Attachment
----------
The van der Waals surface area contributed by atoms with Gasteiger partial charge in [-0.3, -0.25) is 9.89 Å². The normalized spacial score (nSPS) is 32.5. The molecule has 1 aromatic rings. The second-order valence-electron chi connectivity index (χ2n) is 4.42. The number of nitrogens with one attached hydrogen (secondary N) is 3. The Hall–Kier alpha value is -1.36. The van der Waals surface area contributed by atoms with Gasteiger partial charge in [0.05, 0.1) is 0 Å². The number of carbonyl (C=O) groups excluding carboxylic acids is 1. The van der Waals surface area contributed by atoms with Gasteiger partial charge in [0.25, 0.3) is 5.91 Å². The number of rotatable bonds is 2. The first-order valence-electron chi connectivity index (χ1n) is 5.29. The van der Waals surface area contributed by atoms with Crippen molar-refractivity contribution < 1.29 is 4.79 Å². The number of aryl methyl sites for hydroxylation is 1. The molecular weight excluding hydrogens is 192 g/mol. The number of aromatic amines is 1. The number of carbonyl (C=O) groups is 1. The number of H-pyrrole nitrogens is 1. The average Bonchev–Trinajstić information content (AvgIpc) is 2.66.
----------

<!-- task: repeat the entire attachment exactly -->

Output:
The van der Waals surface area contributed by atoms with Gasteiger partial charge in [-0.3, -0.25) is 9.89 Å². The normalized spacial score (nSPS) is 32.5. The molecule has 1 aromatic rings. The second-order valence-electron chi connectivity index (χ2n) is 4.42. The number of nitrogens with one attached hydrogen (secondary N) is 3. The Hall–Kier alpha value is -1.36. The van der Waals surface area contributed by atoms with Gasteiger partial charge in [0.05, 0.1) is 0 Å². The number of carbonyl (C=O) groups excluding carboxylic acids is 1. The van der Waals surface area contributed by atoms with Gasteiger partial charge in [0.25, 0.3) is 5.91 Å². The number of rotatable bonds is 2. The first-order valence-electron chi connectivity index (χ1n) is 5.29. The van der Waals surface area contributed by atoms with Crippen molar-refractivity contribution < 1.29 is 4.79 Å². The number of aryl methyl sites for hydroxylation is 1. The molecular weight excluding hydrogens is 192 g/mol. The number of aromatic amines is 1. The number of carbonyl (C=O) groups is 1. The number of H-pyrrole nitrogens is 1. The average Bonchev–Trinajstić information content (AvgIpc) is 2.66.